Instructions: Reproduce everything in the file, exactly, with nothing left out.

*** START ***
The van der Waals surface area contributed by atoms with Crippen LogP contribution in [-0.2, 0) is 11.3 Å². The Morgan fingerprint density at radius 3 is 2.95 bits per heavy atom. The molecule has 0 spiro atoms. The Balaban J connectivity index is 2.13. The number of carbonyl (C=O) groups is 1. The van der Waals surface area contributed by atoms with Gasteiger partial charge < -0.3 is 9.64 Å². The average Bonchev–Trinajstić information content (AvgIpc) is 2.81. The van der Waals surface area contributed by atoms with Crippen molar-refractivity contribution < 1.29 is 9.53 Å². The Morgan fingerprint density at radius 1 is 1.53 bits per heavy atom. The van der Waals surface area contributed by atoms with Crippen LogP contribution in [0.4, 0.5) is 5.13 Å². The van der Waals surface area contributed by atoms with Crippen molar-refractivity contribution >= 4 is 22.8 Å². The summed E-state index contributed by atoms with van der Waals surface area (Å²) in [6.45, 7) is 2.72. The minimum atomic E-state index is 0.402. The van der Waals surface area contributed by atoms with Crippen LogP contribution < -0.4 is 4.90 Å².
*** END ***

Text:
The van der Waals surface area contributed by atoms with Crippen LogP contribution in [-0.2, 0) is 11.3 Å². The Morgan fingerprint density at radius 3 is 2.95 bits per heavy atom. The molecule has 0 spiro atoms. The Balaban J connectivity index is 2.13. The number of carbonyl (C=O) groups is 1. The van der Waals surface area contributed by atoms with Gasteiger partial charge < -0.3 is 9.64 Å². The average Bonchev–Trinajstić information content (AvgIpc) is 2.81. The van der Waals surface area contributed by atoms with Crippen molar-refractivity contribution < 1.29 is 9.53 Å². The Morgan fingerprint density at radius 1 is 1.53 bits per heavy atom. The van der Waals surface area contributed by atoms with Crippen LogP contribution in [0.4, 0.5) is 5.13 Å². The van der Waals surface area contributed by atoms with Crippen molar-refractivity contribution >= 4 is 22.8 Å². The summed E-state index contributed by atoms with van der Waals surface area (Å²) in [6.45, 7) is 2.72. The minimum atomic E-state index is 0.402. The van der Waals surface area contributed by atoms with Crippen LogP contribution < -0.4 is 4.90 Å².